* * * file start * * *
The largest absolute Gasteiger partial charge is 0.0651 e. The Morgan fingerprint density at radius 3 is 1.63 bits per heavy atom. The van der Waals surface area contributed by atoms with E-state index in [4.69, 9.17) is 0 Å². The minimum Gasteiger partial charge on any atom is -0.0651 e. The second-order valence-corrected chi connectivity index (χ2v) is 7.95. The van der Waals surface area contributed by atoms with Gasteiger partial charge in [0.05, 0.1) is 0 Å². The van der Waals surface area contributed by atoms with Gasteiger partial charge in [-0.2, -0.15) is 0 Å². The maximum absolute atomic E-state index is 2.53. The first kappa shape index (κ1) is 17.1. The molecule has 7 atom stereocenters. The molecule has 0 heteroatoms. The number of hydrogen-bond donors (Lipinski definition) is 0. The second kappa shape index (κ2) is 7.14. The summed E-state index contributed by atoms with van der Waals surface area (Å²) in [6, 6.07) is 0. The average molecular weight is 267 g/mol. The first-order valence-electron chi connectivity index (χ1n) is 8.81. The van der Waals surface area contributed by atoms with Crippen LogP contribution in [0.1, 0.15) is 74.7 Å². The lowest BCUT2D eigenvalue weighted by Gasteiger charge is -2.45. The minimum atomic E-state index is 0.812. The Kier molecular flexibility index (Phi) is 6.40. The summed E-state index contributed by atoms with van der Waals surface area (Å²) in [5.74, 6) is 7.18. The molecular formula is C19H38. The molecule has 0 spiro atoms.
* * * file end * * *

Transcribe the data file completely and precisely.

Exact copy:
The largest absolute Gasteiger partial charge is 0.0651 e. The Morgan fingerprint density at radius 3 is 1.63 bits per heavy atom. The van der Waals surface area contributed by atoms with E-state index in [4.69, 9.17) is 0 Å². The minimum Gasteiger partial charge on any atom is -0.0651 e. The second-order valence-corrected chi connectivity index (χ2v) is 7.95. The van der Waals surface area contributed by atoms with Gasteiger partial charge in [0.05, 0.1) is 0 Å². The van der Waals surface area contributed by atoms with Gasteiger partial charge in [-0.2, -0.15) is 0 Å². The maximum absolute atomic E-state index is 2.53. The first kappa shape index (κ1) is 17.1. The molecule has 7 atom stereocenters. The molecule has 0 heteroatoms. The number of hydrogen-bond donors (Lipinski definition) is 0. The second kappa shape index (κ2) is 7.14. The summed E-state index contributed by atoms with van der Waals surface area (Å²) in [6, 6.07) is 0. The average molecular weight is 267 g/mol. The first-order valence-electron chi connectivity index (χ1n) is 8.81. The van der Waals surface area contributed by atoms with Crippen LogP contribution in [0.1, 0.15) is 74.7 Å². The lowest BCUT2D eigenvalue weighted by Gasteiger charge is -2.45. The minimum atomic E-state index is 0.812. The Kier molecular flexibility index (Phi) is 6.40. The summed E-state index contributed by atoms with van der Waals surface area (Å²) in [5.74, 6) is 7.18. The molecular formula is C19H38. The molecule has 0 spiro atoms.